Between 1961 and '70, Torre played in 1,355 games, serving as the starting catcher in 875 of those contests. And while he had some magnificent offensive seasons during this stretch (including a 36-homer, .943 OPS year in 1966), Torre approaches legendary status with his '71 campaign, when he was a full-time third baseman. Leading the league in hits (230), RBIs (137), batting (.363) and total bases (352), Torre was named the NL MVP and posted a 171 OPS+, which still stands tied for the eighth highest in NL history for a player with at least 75 percent of his games at third (his batting average is also the eighth highest, his 230 hits are the third most and his 352 total bases are tied for the fifth most). In terms of reaching base, his total times on base (through a hit, walk or hit-by-pitch) -- 297 -- is the fifth highest for any NL third sacker since the league began play in 1876.
NL, From 2000-2012: 23+ HR, 73+ RBI, .978 OPS or Better, Post All-Star Break
Interestingly, Torre didn't string together any exceptionally long streak of games in which he reached safely, with his high for the year -- 26 -- tying for the 10th highest in the Majors. The same was true for Headley in 2012, with his longest streak -- 28 straight games -- tying for the seventh longest of the season. The longest single-season streak of reaching safely is owned by Ted Williams, who reached in 84 straight games in 1949. In all, Williams -- playing in the era of the 154-game schedule -- reached safely in 149 contests that season.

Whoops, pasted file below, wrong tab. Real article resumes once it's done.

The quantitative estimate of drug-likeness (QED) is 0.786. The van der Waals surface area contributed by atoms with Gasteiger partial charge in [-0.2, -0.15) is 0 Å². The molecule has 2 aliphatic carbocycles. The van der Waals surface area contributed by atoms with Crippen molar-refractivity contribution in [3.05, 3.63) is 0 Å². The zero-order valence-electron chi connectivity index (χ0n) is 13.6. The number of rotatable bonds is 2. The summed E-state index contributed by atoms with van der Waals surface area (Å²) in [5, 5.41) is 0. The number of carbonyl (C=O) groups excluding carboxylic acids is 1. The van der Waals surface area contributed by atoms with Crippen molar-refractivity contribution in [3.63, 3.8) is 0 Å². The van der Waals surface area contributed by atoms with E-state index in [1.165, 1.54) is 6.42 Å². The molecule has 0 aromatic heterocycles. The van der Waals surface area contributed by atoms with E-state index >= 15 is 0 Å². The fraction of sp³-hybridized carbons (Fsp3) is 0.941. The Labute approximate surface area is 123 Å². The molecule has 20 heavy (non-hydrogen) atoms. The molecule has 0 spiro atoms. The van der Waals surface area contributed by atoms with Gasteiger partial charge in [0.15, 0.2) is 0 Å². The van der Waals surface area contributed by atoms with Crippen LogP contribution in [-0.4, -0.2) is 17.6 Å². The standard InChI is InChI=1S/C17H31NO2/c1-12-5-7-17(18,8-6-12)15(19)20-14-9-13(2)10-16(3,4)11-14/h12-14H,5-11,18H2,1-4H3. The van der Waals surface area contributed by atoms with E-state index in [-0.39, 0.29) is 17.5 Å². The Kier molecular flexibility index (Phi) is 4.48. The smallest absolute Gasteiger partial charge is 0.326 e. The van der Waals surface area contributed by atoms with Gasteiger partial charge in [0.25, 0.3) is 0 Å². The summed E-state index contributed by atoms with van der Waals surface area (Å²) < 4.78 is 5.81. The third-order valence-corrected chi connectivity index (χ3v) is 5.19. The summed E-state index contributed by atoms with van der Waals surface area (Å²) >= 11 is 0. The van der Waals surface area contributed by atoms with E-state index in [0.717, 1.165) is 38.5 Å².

Flipping the view, in 1971, Torre never endured back-to-back games of not reaching safely, while Headley did have a single two-game streak, which happened to occur in the Padres' first two games of the season. In some other instances, Torre and Headley look a little bit different. For example, Torre's batting average on balls in play (BABAP) was .378, while Headley's was .337; and in terms of walking to reach base, Torre's walk percentage was 8.9, just a stitch above the league's mark of 8.2, while Headley's 2012 percentage (12.3) stood well ahead of the league average of 8.0 percent.
In today's baseball universe, there are numerous (and some would say too many) ways to slice up and magnify a player's season: splits to cover an extraordinary amount of situations and matchups, percentages, averages, ratios. In this system, chances are that Headley's 146 games of reaching base safely will quickly be forgotten, usurped by more traditional means of evaluating and contextualizing. Still, this particular approach does help to add color and depth to his breakout season -- one in which he showed an exceptional ability to come out on top in the daily battle for gaining a base.
Roger Schlueter is senior researcher for MLB Productions. This story was not subject to the approval of Major League Baseball or its clubs.